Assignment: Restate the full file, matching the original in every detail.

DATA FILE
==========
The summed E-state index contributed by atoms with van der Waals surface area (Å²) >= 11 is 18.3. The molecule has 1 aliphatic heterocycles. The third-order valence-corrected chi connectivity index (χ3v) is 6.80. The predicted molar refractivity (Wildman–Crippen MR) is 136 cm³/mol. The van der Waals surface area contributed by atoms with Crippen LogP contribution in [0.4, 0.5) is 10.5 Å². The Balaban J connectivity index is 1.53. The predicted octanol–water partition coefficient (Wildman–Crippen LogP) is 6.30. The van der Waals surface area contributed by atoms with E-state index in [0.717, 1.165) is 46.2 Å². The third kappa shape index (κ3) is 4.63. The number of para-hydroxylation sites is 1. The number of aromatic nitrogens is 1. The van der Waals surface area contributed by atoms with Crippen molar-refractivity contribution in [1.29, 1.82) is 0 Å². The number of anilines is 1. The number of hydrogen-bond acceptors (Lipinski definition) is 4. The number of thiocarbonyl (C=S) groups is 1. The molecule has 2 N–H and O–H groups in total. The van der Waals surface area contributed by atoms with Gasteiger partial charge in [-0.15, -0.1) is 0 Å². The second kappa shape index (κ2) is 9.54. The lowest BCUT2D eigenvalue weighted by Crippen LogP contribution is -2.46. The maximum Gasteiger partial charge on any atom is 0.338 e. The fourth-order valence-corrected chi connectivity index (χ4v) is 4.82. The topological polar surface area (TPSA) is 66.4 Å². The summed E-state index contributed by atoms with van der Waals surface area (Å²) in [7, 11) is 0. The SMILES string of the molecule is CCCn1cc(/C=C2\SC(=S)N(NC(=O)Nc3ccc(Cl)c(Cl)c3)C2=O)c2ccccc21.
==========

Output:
The summed E-state index contributed by atoms with van der Waals surface area (Å²) >= 11 is 18.3. The molecule has 1 aliphatic heterocycles. The third-order valence-corrected chi connectivity index (χ3v) is 6.80. The predicted molar refractivity (Wildman–Crippen MR) is 136 cm³/mol. The van der Waals surface area contributed by atoms with Crippen LogP contribution in [0.4, 0.5) is 10.5 Å². The Balaban J connectivity index is 1.53. The predicted octanol–water partition coefficient (Wildman–Crippen LogP) is 6.30. The van der Waals surface area contributed by atoms with E-state index in [0.717, 1.165) is 46.2 Å². The third kappa shape index (κ3) is 4.63. The number of para-hydroxylation sites is 1. The number of aromatic nitrogens is 1. The van der Waals surface area contributed by atoms with Crippen molar-refractivity contribution in [1.29, 1.82) is 0 Å². The number of anilines is 1. The number of hydrogen-bond acceptors (Lipinski definition) is 4. The number of thiocarbonyl (C=S) groups is 1. The molecule has 2 N–H and O–H groups in total. The van der Waals surface area contributed by atoms with Gasteiger partial charge in [-0.15, -0.1) is 0 Å². The second kappa shape index (κ2) is 9.54. The lowest BCUT2D eigenvalue weighted by Crippen LogP contribution is -2.46. The maximum Gasteiger partial charge on any atom is 0.338 e. The fourth-order valence-corrected chi connectivity index (χ4v) is 4.82. The topological polar surface area (TPSA) is 66.4 Å². The summed E-state index contributed by atoms with van der Waals surface area (Å²) in [7, 11) is 0. The SMILES string of the molecule is CCCn1cc(/C=C2\SC(=S)N(NC(=O)Nc3ccc(Cl)c(Cl)c3)C2=O)c2ccccc21.